Performance Tokentext

SyntaxEditor for Windows Forms Forum

Posted 14 years ago by tobias weltner
I am sorry to fill this forum up these days ;-) so many questions, and so little time to eval your control.
Anyway, I noticed a considerable performance hit using this:

On a 3000-line-code with 700 tokens to find, it takes a couple of *seconds* to get the token texts.
Is there a faster way to do this?
Background is that I need to find the token texts of all tokens identified as variable to put them into a listview.
I first suspected the listview to be the bottleneck but it really is the way how syntaxeditor extracts token texts.

Would it for example be possible to store the token text inside the semanticparsedata once the token is created?
I would need to do that inside of the semanticparser I suspect. But how would I be notified if the token text changes later but the token type remains the same?

What I'd think I could do is use the token.modified-property and if it is modified then add its text as semanticparsedata.

[Modified at 06/01/2005 04:39 AM]

Comments (6)

Posted 14 years ago by tobias weltner
While I have solved the problem now by using semanticParseData from within the semanticparser, I still would love to know if there is a faster way to access the tokentext...

When I implement a semanticParseData class that exposes a property like "Tag", why can't I write:
Instead, I need to do it this way:
dim myclass as myparsedata
myclass = token.semanticparsedata

Is there a more straightforward way to do this?

[Modified at 06/01/2005 05:08 AM]
Posted 14 years ago by Actipro Software Support - Cleveland, OH, USA
In the semantic parser's PostParse method you always know the range of offsets that were lexically parsed.

For your semantic parse data question, remember that .NET is strongly typed so it only knows that a SemanticParseData is an object with an interface that has no members. Instead of what you did, you can cast the data to your myparsedata type by using CType().

As for getting text, we use a StringBuilder in the background to store document text. So calls to our GetSubstring method actually have to do this:
return textBuffer.ToString().Substring(offset, length);
Note it's building a large string of the text buffer before returning the text substring. That's because StringBuilder has no Substring method on it. The indexer of the Document class calls the indexer of the StringBuilder directly.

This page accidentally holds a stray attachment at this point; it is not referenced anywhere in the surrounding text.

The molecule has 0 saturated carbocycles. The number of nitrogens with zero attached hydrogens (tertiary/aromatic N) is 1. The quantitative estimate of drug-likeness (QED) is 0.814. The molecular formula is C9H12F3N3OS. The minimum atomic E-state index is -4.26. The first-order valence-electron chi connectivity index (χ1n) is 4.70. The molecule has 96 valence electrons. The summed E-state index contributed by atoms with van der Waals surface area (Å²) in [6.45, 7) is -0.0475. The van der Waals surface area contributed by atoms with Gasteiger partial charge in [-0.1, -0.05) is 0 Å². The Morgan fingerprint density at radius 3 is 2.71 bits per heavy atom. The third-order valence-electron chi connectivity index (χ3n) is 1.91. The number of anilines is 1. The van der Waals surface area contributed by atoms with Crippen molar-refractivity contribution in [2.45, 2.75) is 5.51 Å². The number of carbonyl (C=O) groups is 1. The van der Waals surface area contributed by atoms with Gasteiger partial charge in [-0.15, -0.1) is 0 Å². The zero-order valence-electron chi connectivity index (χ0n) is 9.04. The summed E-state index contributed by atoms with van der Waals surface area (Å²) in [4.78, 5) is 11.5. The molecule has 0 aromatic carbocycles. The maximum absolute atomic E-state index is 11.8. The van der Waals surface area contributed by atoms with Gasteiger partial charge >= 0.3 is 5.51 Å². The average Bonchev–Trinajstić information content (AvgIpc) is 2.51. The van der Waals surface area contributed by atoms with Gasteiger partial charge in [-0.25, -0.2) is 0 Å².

One optimization we could try is seeing if it speeds things up to build the substring ourselves for GetSubstring, using the indexer of the StringBuilder as long as the length requested was under a certain amount. We had compared the method we use now with that strategy a long time back and ended up choosing what we did because overall it gave better performance. However maybe a hybrid approach would be best. We'll look into that.

But back on your topic... it might currently be fastest if you just grab Document.Text once before all your parsing and use the Substring method on that since that way you aren't constructing the string version of the Document's StringBuilder on every call to GetSubstring.

[Modified at 06/01/2005 05:48 AM]

Actipro Software Support

Posted 14 years ago by tobias weltner
very cool suggestion... I just tried it out, and it works 1000x faster... thanx! I now don't even need semanticparsedata as a means of caching any more...
By the way: your support here in the forum is excellent, it is a pleasure working with you guys!
Posted 14 years ago by Actipro Software Support - Cleveland, OH, USA
We did some experimenting with various ways of storing/getting text substrings and the way we have it now is best. However if you are going to be doing a lot of substring searches on the same text, it is fastest to get the Document.Text, store it in a string and call the Substring method on that string like Tobias did. That will run faster than repeated calls to Document.GetSubstring.

Actipro Software Support

Posted 14 years ago by Actipro Software Support - Cleveland, OH, USA
Just FYI, we made a code change that will prevent you from needing to do anything special and should return substrings very fast now. It will appear in the next maintenance release. One user reported that on a huge document with lots of outlining parsing and token parsing, he did notice a visual difference in speed increase.

Actipro Software Support

Posted 14 years ago by tobias weltner
Thanks for the info.
I am pretty happy already with the workaround and will check whether your new approach parallels the speed or beats it... ;-)
The latest build of this product (v2018.1 build 0341) was released 3 months ago, which was after the last post in this thread.

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